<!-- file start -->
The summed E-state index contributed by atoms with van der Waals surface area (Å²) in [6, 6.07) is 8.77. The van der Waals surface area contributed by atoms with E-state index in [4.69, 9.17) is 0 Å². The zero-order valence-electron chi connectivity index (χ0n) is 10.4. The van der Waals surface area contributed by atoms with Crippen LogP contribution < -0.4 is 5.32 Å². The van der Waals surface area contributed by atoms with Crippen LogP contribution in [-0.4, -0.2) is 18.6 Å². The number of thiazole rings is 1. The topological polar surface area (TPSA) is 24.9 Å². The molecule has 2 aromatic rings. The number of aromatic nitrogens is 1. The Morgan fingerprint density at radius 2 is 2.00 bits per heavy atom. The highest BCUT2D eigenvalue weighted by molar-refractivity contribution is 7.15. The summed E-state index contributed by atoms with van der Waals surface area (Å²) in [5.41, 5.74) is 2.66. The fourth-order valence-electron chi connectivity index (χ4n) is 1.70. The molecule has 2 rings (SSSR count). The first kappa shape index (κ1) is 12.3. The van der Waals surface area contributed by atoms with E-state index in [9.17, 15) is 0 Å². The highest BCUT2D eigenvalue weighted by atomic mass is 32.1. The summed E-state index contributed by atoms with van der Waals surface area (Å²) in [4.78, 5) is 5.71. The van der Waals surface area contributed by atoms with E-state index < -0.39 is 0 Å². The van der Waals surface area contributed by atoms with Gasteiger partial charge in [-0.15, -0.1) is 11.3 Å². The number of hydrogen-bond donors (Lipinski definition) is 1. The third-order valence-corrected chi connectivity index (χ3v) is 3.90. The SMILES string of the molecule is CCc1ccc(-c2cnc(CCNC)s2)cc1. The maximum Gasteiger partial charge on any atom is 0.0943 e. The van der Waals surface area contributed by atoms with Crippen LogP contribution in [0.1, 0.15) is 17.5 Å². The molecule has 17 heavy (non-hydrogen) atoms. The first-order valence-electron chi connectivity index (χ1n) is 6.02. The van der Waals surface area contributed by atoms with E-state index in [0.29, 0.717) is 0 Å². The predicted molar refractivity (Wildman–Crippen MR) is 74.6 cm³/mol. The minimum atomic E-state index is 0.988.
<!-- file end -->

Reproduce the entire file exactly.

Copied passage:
The summed E-state index contributed by atoms with van der Waals surface area (Å²) in [6, 6.07) is 8.77. The van der Waals surface area contributed by atoms with E-state index in [4.69, 9.17) is 0 Å². The zero-order valence-electron chi connectivity index (χ0n) is 10.4. The van der Waals surface area contributed by atoms with Crippen LogP contribution < -0.4 is 5.32 Å². The van der Waals surface area contributed by atoms with Crippen LogP contribution in [-0.4, -0.2) is 18.6 Å². The number of thiazole rings is 1. The topological polar surface area (TPSA) is 24.9 Å². The molecule has 2 aromatic rings. The number of aromatic nitrogens is 1. The Morgan fingerprint density at radius 2 is 2.00 bits per heavy atom. The highest BCUT2D eigenvalue weighted by molar-refractivity contribution is 7.15. The summed E-state index contributed by atoms with van der Waals surface area (Å²) in [5.41, 5.74) is 2.66. The fourth-order valence-electron chi connectivity index (χ4n) is 1.70. The molecule has 2 rings (SSSR count). The first kappa shape index (κ1) is 12.3. The van der Waals surface area contributed by atoms with E-state index in [9.17, 15) is 0 Å². The highest BCUT2D eigenvalue weighted by atomic mass is 32.1. The summed E-state index contributed by atoms with van der Waals surface area (Å²) in [4.78, 5) is 5.71. The van der Waals surface area contributed by atoms with E-state index < -0.39 is 0 Å². The van der Waals surface area contributed by atoms with Gasteiger partial charge in [-0.15, -0.1) is 11.3 Å². The number of hydrogen-bond donors (Lipinski definition) is 1. The third-order valence-corrected chi connectivity index (χ3v) is 3.90. The SMILES string of the molecule is CCc1ccc(-c2cnc(CCNC)s2)cc1. The maximum Gasteiger partial charge on any atom is 0.0943 e. The van der Waals surface area contributed by atoms with Crippen LogP contribution in [0.1, 0.15) is 17.5 Å². The molecule has 17 heavy (non-hydrogen) atoms. The first-order valence-electron chi connectivity index (χ1n) is 6.02. The van der Waals surface area contributed by atoms with E-state index in [0.29, 0.717) is 0 Å². The predicted molar refractivity (Wildman–Crippen MR) is 74.6 cm³/mol. The minimum atomic E-state index is 0.988.